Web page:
BUFFALO, N.Y. (WIVB) — The Town of Tonawanda is one of the riskiest places for speeders across Western New York — ranking #1 in total tickets for the last three years.

About a third are written by the town — and two thirds by the state police.

If you have a heavy foot at the wheel, beware of driving through the Town of Tonawanda, especially on the I 290 and the I 190.

Those stretches of highways are among the hot spots for speeding tickets in Western New York, according to an analysis of speeding tickets data from the New York State Department of Motor Vehicles.

Accompanying the state police as they patrol the 290 gives a glimpse of what they see from their cruisers. “We have a 69 on this white car. 70 on the white car,” said James O’Callaghan, public information officer for Troop A of the New York State Police, as he called out readings displayed by a radar device.

“It’s not uncommon up here to get 80 , 90 mile an hour vehicles,” he added.

In the Town of Tonawanda, Captain Joseph Carosi said town police don’t hesitate to write tickets if the situation warrants it.

“People assume because it feels like the thruway that it’s a 65 mile an hour zone. But it isn’t so. It’s a 55 mile an hour zone,” Carosi said.

A data analysis by News 4 Investigates finds about half of all tickets issued in the town of Tonawanda last year were on the 290.

“We want to make sure that everyone gets to point a to point b safely and if speeding is a factor in your life then that’s something you have to change,” said O’Callaghan.

O’Callaghan said speed enforcement is a high priority.

“A third of all accidents fatalities are speed related. And the majority of all property damage accidents and personal injury accidents, the cause is speed,” said O’Callaghan.

And it’s not just the 290.

Motorists traveling Niagara Falls Boulevard were hit with tickets for driving only 8 miles per hour over the speed limit.

Sheridan drive motorists got a ticket for going even 10 miles per hour over the limit.

“Obviously we do not write tickets to everybody we stop,” said Carosi. “There are many more warnings than summonses actually issued in the town. Your likelihood of getting stopped certainly is pretty good in our town, and that’s something that we don’t take lightly.”

The other hot spot is along interstate 190 — accounting for nearly 40 percent of all speeding tickets issued in the Town of Tonawanda last year.

Police say they’re sending a message.

“Every 10 miles an hour over 50 miles an hour increases your risk of death by double,” said O’Callaghan.

Last year nearly 90,000 speeding tickets were issued throughout the eight counties of Western New York.

Almost half were in Erie County where mostly men driving passenger vehicles were stopped.

“It’s the riskiest thing that we do during the course of our day is driving an automobile,” said Carosi. “It is also the one thing that has the greatest likelihood of killing us during the course of our day.”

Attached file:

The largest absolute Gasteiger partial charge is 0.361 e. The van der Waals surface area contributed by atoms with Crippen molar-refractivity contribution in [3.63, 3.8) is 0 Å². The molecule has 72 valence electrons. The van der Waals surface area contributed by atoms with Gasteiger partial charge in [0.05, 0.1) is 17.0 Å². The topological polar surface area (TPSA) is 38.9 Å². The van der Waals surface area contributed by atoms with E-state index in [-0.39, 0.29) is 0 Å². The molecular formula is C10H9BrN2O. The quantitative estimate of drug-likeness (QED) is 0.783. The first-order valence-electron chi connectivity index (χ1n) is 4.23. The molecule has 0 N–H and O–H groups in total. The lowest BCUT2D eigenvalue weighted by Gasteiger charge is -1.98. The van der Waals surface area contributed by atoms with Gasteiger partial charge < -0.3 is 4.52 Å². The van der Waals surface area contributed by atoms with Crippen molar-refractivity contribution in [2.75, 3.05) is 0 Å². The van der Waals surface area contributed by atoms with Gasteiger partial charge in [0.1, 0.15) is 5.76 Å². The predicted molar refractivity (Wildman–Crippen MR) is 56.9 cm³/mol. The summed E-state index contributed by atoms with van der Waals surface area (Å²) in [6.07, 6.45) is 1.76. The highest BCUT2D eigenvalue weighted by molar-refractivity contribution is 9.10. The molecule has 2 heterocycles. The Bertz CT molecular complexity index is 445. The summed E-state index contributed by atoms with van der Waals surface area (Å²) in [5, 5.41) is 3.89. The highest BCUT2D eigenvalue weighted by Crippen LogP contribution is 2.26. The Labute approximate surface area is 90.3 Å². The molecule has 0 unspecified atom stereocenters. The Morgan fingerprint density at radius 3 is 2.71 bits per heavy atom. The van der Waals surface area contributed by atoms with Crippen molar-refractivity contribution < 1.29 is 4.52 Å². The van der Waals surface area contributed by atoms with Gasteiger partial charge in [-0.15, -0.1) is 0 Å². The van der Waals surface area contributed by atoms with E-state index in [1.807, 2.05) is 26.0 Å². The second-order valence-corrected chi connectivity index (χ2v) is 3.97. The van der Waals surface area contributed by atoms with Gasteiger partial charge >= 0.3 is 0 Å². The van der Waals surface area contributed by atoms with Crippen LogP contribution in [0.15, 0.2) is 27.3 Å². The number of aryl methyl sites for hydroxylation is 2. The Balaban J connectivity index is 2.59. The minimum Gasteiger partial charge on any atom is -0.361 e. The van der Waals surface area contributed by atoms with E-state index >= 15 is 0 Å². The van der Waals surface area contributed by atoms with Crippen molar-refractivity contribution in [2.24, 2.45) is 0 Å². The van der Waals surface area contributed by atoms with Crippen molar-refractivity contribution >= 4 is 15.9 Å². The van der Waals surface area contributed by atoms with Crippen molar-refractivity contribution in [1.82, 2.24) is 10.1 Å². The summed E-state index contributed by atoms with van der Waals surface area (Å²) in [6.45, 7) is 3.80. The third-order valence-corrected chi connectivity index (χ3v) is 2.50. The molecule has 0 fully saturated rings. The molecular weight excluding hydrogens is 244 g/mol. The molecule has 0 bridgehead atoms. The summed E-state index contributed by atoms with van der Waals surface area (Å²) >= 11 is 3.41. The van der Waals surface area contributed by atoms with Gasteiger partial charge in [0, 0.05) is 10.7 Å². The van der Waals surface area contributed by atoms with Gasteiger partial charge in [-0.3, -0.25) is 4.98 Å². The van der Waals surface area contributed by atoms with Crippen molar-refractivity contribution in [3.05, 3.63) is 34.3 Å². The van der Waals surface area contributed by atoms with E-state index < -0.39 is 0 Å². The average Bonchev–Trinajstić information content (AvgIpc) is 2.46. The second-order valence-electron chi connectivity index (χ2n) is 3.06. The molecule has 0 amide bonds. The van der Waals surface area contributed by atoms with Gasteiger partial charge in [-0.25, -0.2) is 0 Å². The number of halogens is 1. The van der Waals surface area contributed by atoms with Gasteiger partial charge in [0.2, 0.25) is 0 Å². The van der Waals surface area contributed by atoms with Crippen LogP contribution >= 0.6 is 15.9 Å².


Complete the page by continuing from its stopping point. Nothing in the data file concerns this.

When it comes to villages — Kenmore and Depew ranked highest last year.

The Village of Kenmore Police issued 600 speeding tickets. The Village of Depew Police issued 673.

By comparison, the Buffalo Police Department issued 652 speeding tickets for all of 2014.

When asked how Kenmore police are writing a similar number of speeding tickets as the much larger Buffalo force, Buffalo Commissioner Daniel Derenda said Buffalo Police has other priorities.

“But again we have different issues in the city and different departments do different things. But we do put a priority on all the laws, quality of life issues,” he said.

This year there’s been an explosion of speeding tickets in Buffalo – 1900 issued with about a month to go in the year, Derenda said.

“The majority of the increase comes from the enforcement of the 198 with the recent speeding being changed from 50 down to 30. Some strict enforcement. We’ve written a lot more summonses for speeding,” he said.

Other police agencies write speeding tickets in Buffalo, especially the State Police. Buffalo motorists received nearly 5,000 speeding tickets last year.

Speeding tickets are also a source of revenue for localities and New York State.

Motorists last year forked over about $13 million dollars last year in total fines. Nearly $10 million went to localities and the rest to the state.

The top fine amounts were paid to the following towns:Town of Tonawanda, $881,105Town of Amherst, $676,032Town of West Seneca $511,699Town of Cheektowaga, $361,701

Town of Tonawanda Police Captain Joseph Carosi says this isn’t about money.

“If we were to drive the same stretch of roadway every day and you always see a car pulled over some point on your way to work. In the back of your mind you’re thinking there’s going to be an officer here. I better watch my speed at the very least. High visibility enforcement is essential to maintain order on the roads,” Carosi said.